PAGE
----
This barrier was effectively overcome through the employer ensuring that they recouped the cost of delivering the apprenticeship by the end of the training period, or soon after. In sectors such as retailing, for instance, much training is undertaken on-the-job and the apprentice is productive while training – resulting in a lower net cost to the employer. This model should not be dismissed out of hand as it potentially provided employer and apprentice with positive outcomes.

In industries such as engineering, where employers are confident they will retain their apprentices beyond the end of the training period, our research has found that employers are much more willing to make substantial investments in their apprenticeship programmes. This can then generate relatively high returns to the employer and the former apprentice.

But the cost of providing apprenticeships in sectors such as engineering or construction is relatively large. Employers therefore tend to be risk averse in making that investment. They need to be sure that the apprentices they train will be required by the business in three to four years’ time.

Another recent study commissioned by the government in which we were involved, looked at employer demand for these relatively high-cost, high-skill apprenticeships. Employers were unwilling to invest in training apprentices in excess of their own projected demand. But we noted that if demand for their products or services were to suddenly increase, then employers could quickly face skill shortages.

Changes to who pays

Policies on employer ownership of skills and apprenticeships are focused on ensuring that apprenticeship training meets employers’ needs. Building upon previous reviews, the recommendations in the 2012 Richard Review of apprenticeships have resulted in the development of a number of reforms that intend to provide employers with: “stronger incentives to demand relevant, high-quality training of good value”.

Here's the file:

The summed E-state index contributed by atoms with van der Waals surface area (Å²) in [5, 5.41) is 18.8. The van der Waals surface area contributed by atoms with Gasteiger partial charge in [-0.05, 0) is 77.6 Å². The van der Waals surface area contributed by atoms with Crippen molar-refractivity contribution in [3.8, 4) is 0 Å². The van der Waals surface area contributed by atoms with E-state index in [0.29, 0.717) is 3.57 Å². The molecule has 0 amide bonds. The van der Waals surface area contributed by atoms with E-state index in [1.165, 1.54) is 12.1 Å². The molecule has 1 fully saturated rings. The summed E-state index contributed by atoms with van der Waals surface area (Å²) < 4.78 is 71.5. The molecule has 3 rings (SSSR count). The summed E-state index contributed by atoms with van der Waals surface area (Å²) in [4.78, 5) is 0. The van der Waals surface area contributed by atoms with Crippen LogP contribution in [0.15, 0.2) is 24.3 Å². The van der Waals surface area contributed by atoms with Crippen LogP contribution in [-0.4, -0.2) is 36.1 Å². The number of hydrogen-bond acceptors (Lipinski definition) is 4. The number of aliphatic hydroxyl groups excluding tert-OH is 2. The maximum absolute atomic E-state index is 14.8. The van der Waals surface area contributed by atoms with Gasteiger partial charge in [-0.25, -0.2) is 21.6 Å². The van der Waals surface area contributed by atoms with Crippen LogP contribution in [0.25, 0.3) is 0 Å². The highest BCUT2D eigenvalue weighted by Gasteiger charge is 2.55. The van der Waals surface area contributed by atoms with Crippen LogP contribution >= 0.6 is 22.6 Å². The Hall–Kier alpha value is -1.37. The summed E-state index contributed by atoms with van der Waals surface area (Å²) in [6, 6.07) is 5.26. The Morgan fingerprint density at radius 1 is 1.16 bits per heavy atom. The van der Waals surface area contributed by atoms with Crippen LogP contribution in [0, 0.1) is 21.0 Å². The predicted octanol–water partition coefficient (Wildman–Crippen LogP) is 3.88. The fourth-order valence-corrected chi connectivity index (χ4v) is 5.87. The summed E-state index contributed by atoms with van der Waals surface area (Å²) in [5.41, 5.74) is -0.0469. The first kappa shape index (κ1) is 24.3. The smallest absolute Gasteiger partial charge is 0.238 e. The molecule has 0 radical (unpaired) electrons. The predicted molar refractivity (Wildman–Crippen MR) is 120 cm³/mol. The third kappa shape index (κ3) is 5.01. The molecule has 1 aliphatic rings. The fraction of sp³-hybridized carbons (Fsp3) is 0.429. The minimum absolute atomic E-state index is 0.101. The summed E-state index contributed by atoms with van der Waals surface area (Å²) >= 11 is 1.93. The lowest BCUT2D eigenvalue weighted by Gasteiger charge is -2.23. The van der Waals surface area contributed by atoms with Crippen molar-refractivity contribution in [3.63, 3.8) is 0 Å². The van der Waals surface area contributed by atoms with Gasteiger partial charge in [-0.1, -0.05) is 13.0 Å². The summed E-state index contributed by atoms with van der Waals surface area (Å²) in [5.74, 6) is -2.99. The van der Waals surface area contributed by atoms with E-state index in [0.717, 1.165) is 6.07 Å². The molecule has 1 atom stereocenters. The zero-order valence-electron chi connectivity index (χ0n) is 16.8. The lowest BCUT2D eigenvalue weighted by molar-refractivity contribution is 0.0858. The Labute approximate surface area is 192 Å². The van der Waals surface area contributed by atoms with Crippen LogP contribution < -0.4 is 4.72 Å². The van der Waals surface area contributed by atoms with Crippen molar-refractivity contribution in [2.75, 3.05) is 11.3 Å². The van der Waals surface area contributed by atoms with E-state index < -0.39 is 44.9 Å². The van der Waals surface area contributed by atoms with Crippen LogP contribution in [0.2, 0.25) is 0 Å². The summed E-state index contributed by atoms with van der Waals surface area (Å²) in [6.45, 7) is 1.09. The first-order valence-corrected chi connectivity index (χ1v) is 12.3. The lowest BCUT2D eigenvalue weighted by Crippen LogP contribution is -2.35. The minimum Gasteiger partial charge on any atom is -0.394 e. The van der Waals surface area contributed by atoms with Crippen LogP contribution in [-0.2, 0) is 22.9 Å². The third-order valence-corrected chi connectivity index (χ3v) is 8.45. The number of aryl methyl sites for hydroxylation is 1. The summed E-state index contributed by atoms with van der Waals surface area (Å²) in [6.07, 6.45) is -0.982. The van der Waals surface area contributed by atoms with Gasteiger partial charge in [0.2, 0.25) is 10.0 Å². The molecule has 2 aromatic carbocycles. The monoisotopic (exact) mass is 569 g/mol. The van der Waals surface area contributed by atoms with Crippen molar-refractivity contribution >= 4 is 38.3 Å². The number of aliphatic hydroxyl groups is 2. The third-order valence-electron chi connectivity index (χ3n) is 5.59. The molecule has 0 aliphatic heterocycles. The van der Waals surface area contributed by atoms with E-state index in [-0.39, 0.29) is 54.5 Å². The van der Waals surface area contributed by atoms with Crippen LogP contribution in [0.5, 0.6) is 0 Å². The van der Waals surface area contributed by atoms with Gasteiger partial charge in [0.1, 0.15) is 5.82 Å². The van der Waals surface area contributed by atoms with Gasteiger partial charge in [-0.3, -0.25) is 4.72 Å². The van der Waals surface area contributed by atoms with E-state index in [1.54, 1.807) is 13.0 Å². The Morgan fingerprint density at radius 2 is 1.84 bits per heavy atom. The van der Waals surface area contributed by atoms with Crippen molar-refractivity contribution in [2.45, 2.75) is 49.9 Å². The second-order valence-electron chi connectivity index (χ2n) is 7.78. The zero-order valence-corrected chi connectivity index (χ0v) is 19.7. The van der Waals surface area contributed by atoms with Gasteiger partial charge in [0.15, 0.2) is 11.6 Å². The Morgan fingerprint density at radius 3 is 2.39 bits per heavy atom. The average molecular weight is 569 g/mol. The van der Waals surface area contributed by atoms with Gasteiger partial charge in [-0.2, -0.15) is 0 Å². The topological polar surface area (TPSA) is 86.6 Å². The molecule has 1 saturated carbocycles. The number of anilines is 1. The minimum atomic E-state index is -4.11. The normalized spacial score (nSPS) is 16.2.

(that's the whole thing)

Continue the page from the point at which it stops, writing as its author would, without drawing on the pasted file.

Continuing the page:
Richard’s recommendations, the principles of which have been accepted by government, include giving employers purchasing power for apprenticeship training by routing government funding through the employer. Employers are also to be required to further co-invest in apprenticeships by making a direct financial contribution to meet some of their training providers’ fees. The full details of the reforms to funding are still under development.

Our research into the response of employers to upcoming funding reforms found that their willingness to co-invest depended upon their attachment to apprenticeships.

Recurrent recruiters of apprentices who use the programme to meet core skills needs were less sensitive to potential funding reforms. But for those employers looking to quickly recover the costs of apprenticeship, co-investment along the lines envisaged by government could have a more negative impact on their participation levels. It is worth pointing out that these findings are based on a relatively small number of observations (interviews with 39 employers) and so should be regarded as indicative.

Clearly there is a need to ensure that public investment in apprenticeships maximises the return to the tax-payer. But as the evidence demonstrates, increasing employer demand for those types of apprenticeships which deliver relatively high returns is a formidable challenge.